Service of reflection to commemorate Holocaust Memorial Day

Published: Friday, 22nd January 2016

A Holocaust Memorial Day service of reflection will be held at 12noon on Wednesday 27 January 2016 in the Oxford Town Hall.

The Lord Mayor of Oxford, Councillor Rae Humberstone will be hosting a short reflection service to commemorate Holocaust Memorial Day at Oxford Town Hall, 12noon, Wednesday 27 January 2016.  All members of the public are welcome to attend. 

The service is to allow members of the public and City Council employees to remember this devastating period in history and other recent genocides.  

The national theme for Holocaust Memorial Day this year is “Don’t Stand By”. 

History shows that the Holocaust and subsequent genocides took place because the local populations allowed sinister persecution to take root. Whilst some people actively supported and even enabled state policies of discrimination and persecution, the vast majority simply stood by silently – at best, afraid to speak out; and at worst indifferent. Bystanders enabled the Holocaust, Nazi persecution and subsequent genocides.

The service offers an opportunity to learn from the past in order to create a safer, better future.

The Lord Mayor of Oxford will be joined by the  City Rector, The Very Reverend Bob Wilkes, Penny Faust, Oxford Jewish Congregation and Chair of the Oxford Council of Faiths, Imam Monawar Hussain DL , The Founder of the Oxford Foundation and representative from the Muslim Community, and Chairman of Oxfordshire County Council, Councillor John Sanders

During the service we will be lighting a Yahrzeit or year time candle to commemorate the lives of the six million Jews and five million others, gypsies, disabled people, homosexuals and political prisoners who died during the Holocaust. For many of us it also serves as a memorial to victims of other genocides and carries our hopes for a better future.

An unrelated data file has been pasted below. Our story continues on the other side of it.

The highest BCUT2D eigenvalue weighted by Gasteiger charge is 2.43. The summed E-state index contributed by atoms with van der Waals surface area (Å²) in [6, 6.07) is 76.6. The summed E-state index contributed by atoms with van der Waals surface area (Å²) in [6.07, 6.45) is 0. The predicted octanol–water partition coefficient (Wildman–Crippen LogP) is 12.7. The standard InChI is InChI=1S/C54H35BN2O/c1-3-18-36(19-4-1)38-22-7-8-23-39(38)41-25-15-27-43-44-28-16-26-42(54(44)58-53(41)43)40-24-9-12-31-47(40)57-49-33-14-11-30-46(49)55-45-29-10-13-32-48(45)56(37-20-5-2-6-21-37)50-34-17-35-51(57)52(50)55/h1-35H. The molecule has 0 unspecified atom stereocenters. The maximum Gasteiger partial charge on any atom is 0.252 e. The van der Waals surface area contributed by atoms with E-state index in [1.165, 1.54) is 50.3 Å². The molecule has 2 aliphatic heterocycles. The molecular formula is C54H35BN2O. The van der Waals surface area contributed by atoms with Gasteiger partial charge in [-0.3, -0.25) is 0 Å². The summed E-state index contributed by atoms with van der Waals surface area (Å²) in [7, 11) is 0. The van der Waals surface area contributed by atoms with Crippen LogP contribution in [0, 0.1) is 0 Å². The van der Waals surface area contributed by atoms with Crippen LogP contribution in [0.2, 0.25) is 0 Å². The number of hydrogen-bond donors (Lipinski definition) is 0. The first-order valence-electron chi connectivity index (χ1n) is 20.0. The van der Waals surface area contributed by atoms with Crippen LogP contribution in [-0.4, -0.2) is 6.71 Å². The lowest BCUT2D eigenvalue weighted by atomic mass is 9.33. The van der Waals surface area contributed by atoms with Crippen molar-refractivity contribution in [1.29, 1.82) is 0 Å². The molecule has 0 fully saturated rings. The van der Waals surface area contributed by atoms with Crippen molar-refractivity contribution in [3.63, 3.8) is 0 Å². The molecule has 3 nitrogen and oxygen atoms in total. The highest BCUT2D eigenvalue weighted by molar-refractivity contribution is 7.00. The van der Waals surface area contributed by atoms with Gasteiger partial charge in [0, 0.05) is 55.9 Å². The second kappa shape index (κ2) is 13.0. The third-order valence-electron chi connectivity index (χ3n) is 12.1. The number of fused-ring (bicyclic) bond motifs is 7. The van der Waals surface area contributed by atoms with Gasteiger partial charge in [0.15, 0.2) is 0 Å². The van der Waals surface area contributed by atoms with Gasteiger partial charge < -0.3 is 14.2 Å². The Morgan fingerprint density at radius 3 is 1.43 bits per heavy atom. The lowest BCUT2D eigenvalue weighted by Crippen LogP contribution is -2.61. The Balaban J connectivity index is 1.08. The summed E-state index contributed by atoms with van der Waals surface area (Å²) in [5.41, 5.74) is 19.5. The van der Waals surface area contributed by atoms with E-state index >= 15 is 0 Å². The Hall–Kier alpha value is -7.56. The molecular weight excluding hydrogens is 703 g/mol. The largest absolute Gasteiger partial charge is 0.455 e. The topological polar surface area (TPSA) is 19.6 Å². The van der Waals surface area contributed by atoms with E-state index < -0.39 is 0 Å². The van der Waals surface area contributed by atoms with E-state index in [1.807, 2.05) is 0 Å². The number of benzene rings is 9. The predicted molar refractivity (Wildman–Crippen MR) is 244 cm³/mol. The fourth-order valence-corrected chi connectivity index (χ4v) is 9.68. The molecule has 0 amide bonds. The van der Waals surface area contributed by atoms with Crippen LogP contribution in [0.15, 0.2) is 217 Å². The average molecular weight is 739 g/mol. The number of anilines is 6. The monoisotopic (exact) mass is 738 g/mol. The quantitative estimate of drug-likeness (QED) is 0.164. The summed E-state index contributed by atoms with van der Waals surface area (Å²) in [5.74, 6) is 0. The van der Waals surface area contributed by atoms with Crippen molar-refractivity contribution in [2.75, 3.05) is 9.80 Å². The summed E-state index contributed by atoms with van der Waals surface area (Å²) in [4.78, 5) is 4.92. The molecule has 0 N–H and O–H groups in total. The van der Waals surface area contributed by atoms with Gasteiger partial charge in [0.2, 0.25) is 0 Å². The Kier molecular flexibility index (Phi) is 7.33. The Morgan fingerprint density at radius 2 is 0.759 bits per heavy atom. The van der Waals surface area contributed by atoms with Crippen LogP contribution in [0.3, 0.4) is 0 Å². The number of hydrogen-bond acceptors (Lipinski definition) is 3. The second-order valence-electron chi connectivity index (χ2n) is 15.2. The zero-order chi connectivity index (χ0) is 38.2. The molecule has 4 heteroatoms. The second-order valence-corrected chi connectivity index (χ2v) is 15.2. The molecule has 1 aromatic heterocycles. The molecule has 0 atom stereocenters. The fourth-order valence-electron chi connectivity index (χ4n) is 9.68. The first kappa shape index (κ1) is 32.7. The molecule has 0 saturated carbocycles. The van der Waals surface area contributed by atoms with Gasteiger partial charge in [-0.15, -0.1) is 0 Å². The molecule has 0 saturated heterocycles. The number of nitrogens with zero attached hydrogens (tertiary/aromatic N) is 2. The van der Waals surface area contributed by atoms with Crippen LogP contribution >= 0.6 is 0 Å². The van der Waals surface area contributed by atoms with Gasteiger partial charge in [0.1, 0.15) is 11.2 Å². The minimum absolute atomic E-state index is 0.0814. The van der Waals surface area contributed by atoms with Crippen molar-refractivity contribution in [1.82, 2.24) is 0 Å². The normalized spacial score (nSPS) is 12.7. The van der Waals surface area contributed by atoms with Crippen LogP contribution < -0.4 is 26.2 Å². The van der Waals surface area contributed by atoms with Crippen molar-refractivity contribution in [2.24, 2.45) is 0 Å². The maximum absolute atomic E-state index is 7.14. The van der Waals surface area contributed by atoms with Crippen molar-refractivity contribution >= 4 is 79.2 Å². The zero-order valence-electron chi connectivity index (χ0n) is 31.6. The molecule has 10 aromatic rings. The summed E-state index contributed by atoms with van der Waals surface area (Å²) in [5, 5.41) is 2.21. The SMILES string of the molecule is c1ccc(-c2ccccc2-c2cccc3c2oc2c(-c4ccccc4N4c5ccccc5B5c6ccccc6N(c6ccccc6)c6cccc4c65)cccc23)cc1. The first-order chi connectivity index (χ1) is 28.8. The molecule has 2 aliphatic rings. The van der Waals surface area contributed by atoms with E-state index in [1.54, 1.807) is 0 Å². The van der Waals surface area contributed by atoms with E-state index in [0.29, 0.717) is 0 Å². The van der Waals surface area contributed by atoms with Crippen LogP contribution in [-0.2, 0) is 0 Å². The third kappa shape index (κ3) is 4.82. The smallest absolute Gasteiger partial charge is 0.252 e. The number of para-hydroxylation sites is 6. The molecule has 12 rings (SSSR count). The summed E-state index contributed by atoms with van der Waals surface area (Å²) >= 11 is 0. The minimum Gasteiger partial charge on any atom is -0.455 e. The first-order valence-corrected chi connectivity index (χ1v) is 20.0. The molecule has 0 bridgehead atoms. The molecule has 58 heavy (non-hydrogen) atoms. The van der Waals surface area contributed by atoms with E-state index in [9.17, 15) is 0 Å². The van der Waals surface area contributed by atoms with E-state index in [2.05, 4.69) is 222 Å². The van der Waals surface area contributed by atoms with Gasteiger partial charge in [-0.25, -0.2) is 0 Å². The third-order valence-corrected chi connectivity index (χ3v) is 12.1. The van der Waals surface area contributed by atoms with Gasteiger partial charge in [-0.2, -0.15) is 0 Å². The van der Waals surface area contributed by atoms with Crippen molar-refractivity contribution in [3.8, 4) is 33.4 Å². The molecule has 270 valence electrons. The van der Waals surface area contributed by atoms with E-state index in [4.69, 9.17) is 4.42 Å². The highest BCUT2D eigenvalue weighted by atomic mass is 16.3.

The Lord Mayor of Oxford, Councillor Rae Humberstone said: “On Holocaust Memorial Day we remember the victims of the genocide that took place during one of the most horrific periods in history.  We also recall the victims of recent acts of genocide.  We must also remember the circumstances that allowed such atrocities to take place and reaffirm our commitment to, as the theme for this year's commemoration asks, "Don’t Stand By" and never allow a repeat of these terrible acts of inhumanity.”

Penny Faust, member of Oxford Jewish Congregation and Chair of the Oxford Council of Faiths said: “I've often wondered what I would have done if I had been an ordinary German citizen watching the rise of Nazism and seeing its consequences in the lives of Jewish neighbours or work colleagues. Would I have been able to speak up, would I have helped my neighbours to hide or leave the country?   Would I have put myself against the might of the State and risk my own job or even my life and the lives of my children? Would I have had the courage to do what I believed to be morally and ethically right?  

“And applying that same principle today at a far less dangerous level, what do we do if we hear racist or sexist abuse in the street? How do we react when we see a group of schoolchildren bullying one particular child, especially if that child is from a different ethnic group or disabled? And how can we effect change in countries where the UN suspects that genocide is occurring; what can we do?

“Holocaust Memorial Day should make us think about our individual actions against all forms of injustice, against overt racism and against verbal or physical abuse directed at specific people.  I believe that remembering on its own is not enough; it's what we do as a result that has the power to achieve change.”  

Holocaust Memorial Day has been commemorated in the UK since 2001, and in 2005 the United Nations declared 27 January as an international day for remembrance and contemplatory action. It is a day to remember the millions of people who have been murdered or whose lives have been changed beyond recognition during the Holocaust, under Nazi persecution and in the subsequent genocides in Cambodia, Bosnia, Rwanda and Darfur and those continuing in the Middle East today.

All are welcome to join the Lord Mayor of Oxford at the top of the main stairs in Oxford’s Town Hall to arrive by 11.45am for the service to start at 12noon.